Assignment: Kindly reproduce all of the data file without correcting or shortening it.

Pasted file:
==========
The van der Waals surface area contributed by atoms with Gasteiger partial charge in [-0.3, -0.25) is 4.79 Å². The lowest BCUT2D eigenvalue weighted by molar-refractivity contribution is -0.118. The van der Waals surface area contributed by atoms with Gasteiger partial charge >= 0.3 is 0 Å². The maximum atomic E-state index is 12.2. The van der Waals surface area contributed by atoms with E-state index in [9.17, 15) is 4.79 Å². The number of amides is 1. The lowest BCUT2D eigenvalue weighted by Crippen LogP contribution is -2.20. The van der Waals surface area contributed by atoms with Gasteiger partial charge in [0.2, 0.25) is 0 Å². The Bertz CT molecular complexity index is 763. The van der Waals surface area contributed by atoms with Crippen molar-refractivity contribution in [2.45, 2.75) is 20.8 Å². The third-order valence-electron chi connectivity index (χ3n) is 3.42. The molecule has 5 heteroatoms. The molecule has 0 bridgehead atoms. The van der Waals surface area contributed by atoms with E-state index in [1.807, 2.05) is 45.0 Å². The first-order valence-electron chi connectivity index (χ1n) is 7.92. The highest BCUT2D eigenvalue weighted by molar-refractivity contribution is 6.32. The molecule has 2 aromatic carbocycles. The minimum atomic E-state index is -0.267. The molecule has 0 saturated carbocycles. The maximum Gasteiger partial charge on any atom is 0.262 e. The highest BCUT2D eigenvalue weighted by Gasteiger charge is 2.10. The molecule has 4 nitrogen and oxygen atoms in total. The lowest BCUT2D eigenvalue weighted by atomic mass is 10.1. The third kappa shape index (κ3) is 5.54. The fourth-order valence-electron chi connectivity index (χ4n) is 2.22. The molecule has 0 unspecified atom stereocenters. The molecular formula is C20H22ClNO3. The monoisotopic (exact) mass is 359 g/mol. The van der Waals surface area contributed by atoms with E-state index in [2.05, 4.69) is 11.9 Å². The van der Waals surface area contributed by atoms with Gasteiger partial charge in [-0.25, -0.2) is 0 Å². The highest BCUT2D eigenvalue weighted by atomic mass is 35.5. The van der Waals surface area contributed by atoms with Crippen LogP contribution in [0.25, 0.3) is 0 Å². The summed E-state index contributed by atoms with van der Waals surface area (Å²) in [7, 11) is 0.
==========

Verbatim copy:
The van der Waals surface area contributed by atoms with Gasteiger partial charge in [-0.3, -0.25) is 4.79 Å². The lowest BCUT2D eigenvalue weighted by molar-refractivity contribution is -0.118. The van der Waals surface area contributed by atoms with Gasteiger partial charge >= 0.3 is 0 Å². The maximum atomic E-state index is 12.2. The van der Waals surface area contributed by atoms with E-state index in [9.17, 15) is 4.79 Å². The number of amides is 1. The lowest BCUT2D eigenvalue weighted by Crippen LogP contribution is -2.20. The van der Waals surface area contributed by atoms with Gasteiger partial charge in [0.2, 0.25) is 0 Å². The Bertz CT molecular complexity index is 763. The van der Waals surface area contributed by atoms with Crippen molar-refractivity contribution in [2.45, 2.75) is 20.8 Å². The third-order valence-electron chi connectivity index (χ3n) is 3.42. The molecule has 5 heteroatoms. The molecule has 0 bridgehead atoms. The van der Waals surface area contributed by atoms with E-state index in [1.807, 2.05) is 45.0 Å². The first-order valence-electron chi connectivity index (χ1n) is 7.92. The highest BCUT2D eigenvalue weighted by molar-refractivity contribution is 6.32. The molecule has 2 aromatic carbocycles. The minimum atomic E-state index is -0.267. The molecule has 0 saturated carbocycles. The maximum Gasteiger partial charge on any atom is 0.262 e. The highest BCUT2D eigenvalue weighted by Gasteiger charge is 2.10. The molecule has 4 nitrogen and oxygen atoms in total. The lowest BCUT2D eigenvalue weighted by atomic mass is 10.1. The third kappa shape index (κ3) is 5.54. The fourth-order valence-electron chi connectivity index (χ4n) is 2.22. The molecule has 0 unspecified atom stereocenters. The molecular formula is C20H22ClNO3. The monoisotopic (exact) mass is 359 g/mol. The van der Waals surface area contributed by atoms with E-state index in [2.05, 4.69) is 11.9 Å². The van der Waals surface area contributed by atoms with Gasteiger partial charge in [-0.25, -0.2) is 0 Å². The highest BCUT2D eigenvalue weighted by atomic mass is 35.5. The van der Waals surface area contributed by atoms with Crippen LogP contribution in [0.25, 0.3) is 0 Å². The summed E-state index contributed by atoms with van der Waals surface area (Å²) in [7, 11) is 0.